Good water softener operation is often a key factor in efficient boiler system performance. In its simplest terms, softening is the removal of naturally occurring scale-forming ions that are present in all water irrespective of its source. Although we take it for granted, the operation of a water softener is really a remarkable phenomenon. As you can see in the example below – a properly functioning can, in fact, remove thousands of pounds of potentially costly calcium and magnesium (hardness) from boiler water.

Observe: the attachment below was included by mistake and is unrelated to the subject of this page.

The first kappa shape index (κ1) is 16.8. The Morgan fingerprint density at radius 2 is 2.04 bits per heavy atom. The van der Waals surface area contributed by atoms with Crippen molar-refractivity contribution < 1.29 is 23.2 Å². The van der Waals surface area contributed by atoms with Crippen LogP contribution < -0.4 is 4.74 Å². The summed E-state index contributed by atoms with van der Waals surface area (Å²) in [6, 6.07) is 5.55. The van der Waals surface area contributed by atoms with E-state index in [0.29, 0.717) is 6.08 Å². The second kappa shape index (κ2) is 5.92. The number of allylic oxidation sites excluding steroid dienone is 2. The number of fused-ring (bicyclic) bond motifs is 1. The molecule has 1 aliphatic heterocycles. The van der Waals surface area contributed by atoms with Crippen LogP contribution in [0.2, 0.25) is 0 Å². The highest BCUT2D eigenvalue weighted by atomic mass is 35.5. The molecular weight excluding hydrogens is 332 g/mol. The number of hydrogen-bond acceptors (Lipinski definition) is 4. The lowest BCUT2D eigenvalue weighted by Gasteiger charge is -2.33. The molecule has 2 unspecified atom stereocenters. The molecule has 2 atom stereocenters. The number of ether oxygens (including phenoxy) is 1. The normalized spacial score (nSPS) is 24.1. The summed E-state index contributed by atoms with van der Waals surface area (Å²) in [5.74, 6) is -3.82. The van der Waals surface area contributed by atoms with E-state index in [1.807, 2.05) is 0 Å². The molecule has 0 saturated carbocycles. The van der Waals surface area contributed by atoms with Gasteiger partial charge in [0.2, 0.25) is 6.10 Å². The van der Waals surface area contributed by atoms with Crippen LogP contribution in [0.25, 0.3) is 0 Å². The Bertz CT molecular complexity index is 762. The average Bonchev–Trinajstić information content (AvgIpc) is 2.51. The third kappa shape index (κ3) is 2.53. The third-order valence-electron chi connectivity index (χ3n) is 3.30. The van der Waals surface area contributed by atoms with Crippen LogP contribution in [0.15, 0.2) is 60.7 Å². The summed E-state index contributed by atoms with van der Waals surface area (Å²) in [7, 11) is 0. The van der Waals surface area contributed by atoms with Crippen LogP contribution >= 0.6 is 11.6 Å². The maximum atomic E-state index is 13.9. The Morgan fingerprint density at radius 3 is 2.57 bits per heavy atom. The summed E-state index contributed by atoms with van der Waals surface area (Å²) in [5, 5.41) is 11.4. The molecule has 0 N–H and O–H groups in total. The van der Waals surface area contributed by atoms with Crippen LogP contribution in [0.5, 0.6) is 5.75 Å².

The whole softening process is based on ion exchange – the means by which sodium ions in the softener resin are exchanged for calcium and magnesium ions. The beauty of all this is that the process is reversible. Once the softener resin has given up its sodium ions in exchange got hardness ions, the resin can be regenerated to begin its work all over again.
The ion exchange process has evolved from its discovery in England around 1850, through the development of natural and synthetic exchange materials called zeolites (a name that stuck), to today’s complex ion exchange resins consisting of hydrocarbon networks to which ionizable functional groups are attached.
Understanding the sophisticated physical chemistry of the ion exchange process is not our goal here. Our real objective is a basic understanding of how the system is supposed to work and how a smoothly running softener can help overall boiler operation.